Discarded surgical masks add to bio-hazard
Coronavirus Update, COVID-19, News

Discarded surgical masks add to bio-hazard

September 10, 2020

MCC to penalise people who do not dispose of masks in a responsible way

Mysore/Mysuru: Wearing a mask is the new normal, but what happens to the one-time use surgical masks? They are discarded on streets, sidewalks, gutters and roads. This habit of throwing masks and gloves along with other trash is a matter of growing concern in city.

Though gloves and masks come with proper disposal directions, people are indiscriminately throwing them on the roads. Discarded masks and gloves have been spotted in several places across the city, a few even flying off the open garbage bins. 

Pourakarmikas have been regularly complaining to the Mysuru City Corporation (MCC) about this careless attitude that risks the lives of others. “We have been collecting several discarded masks and gloves while we are cleaning the roads in city. They are found in parking lots, residential colonies, sidewalks and around open garbage bins. People simply throw them on the roads after usage,” said a sanitation worker who wanted to remain anonymous. 

Used mask or gloves might turn out to be one of the biggest potential sources of virus transmission, according to medical experts. As research suggests that live COVID-19 virus particles can live on surface for anywhere between three hours and three days, the least citizens can do is to ensure that these masks are properly disposed of, said MCC officials.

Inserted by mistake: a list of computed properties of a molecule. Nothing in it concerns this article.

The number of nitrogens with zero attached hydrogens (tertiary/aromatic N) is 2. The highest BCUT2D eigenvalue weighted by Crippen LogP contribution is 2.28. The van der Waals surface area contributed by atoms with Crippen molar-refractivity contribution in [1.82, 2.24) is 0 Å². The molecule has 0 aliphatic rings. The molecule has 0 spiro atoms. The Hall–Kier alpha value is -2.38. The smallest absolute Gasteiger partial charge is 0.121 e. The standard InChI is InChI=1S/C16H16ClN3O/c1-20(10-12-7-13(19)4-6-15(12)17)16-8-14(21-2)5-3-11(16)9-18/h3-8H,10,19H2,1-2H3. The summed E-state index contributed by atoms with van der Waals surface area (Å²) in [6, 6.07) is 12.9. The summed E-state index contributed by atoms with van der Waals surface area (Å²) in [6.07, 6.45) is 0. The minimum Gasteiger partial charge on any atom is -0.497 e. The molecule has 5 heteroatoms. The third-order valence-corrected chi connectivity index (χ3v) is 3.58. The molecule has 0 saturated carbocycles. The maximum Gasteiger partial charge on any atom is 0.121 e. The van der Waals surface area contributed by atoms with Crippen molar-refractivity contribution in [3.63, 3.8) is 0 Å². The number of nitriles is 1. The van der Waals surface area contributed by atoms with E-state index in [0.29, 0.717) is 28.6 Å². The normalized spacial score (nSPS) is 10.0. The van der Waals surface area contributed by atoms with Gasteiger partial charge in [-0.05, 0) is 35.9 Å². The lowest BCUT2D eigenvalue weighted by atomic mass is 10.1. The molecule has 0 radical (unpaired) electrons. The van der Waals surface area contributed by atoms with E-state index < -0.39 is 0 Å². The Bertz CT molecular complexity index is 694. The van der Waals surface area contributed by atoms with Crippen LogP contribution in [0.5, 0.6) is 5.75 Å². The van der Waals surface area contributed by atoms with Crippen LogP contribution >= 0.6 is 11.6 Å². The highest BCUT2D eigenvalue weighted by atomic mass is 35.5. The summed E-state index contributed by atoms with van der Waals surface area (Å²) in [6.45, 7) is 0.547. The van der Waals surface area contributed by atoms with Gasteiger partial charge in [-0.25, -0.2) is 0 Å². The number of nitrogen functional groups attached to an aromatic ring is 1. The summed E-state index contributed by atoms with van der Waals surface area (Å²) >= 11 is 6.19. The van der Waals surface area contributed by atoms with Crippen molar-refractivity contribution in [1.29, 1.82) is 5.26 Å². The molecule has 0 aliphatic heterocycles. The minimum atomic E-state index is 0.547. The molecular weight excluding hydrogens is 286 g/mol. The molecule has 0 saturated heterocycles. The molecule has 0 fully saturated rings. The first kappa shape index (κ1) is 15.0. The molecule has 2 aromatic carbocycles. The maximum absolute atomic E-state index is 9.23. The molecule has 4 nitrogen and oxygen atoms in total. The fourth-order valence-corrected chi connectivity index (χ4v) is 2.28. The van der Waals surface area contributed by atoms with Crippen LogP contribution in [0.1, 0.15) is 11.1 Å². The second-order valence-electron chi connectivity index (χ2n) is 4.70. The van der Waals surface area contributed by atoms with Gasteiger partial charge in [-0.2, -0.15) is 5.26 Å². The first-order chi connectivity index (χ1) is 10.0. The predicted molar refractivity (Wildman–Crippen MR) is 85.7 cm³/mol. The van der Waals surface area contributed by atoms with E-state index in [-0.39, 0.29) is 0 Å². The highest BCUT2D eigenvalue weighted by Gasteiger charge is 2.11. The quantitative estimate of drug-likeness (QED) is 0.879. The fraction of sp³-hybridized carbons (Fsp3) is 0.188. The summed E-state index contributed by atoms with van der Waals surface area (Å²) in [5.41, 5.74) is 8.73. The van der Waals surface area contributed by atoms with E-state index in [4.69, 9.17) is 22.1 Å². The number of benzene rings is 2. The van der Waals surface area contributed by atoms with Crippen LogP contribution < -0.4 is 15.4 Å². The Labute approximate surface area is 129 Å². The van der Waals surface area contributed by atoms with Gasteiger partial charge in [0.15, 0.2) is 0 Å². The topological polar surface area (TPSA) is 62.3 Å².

“People moving on bikes and travelling in cars or trucks slow down their vehicles near the garbage bins and throw the masks thinking that they will fall in the bins. But they don’t understand that the lightweight masks fly off instead of falling in the bins,” said another sanitation worker. 

When the rule of wearing masks outside homes was made mandatory, on an average, Pourakarmikas would find 50 to 100 discarded masks at any particular area. “These were use-and-throw masks and now as reusable cloth masks are available, people are using them after washing. Now, on an average, our Pourakarmikas collect over 15 to 20 discarded masks in a spot. Still this is risky and we have asked our ground staff to take all precautions while handling such discarded masks. They pick them up with gloves on hand,” MCC Health Officer Dr. D.G. Nagaraj told SOM. 

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He added that some clinics and hospitals were found irresponsibly discarding such masks and gloves. 

“We have caught them red-handed discarding masks, warned them and even issued notices. Now the menace has reduced,” he said. As per the provisions of Karnataka Municipal Act, the MCC can impose a fine of Rs. 500 to Rs. 1,000 for irresponsibly discarding masks and gloves. “We will take strict action against such people and will not hesitate to impose fine,” he added. 


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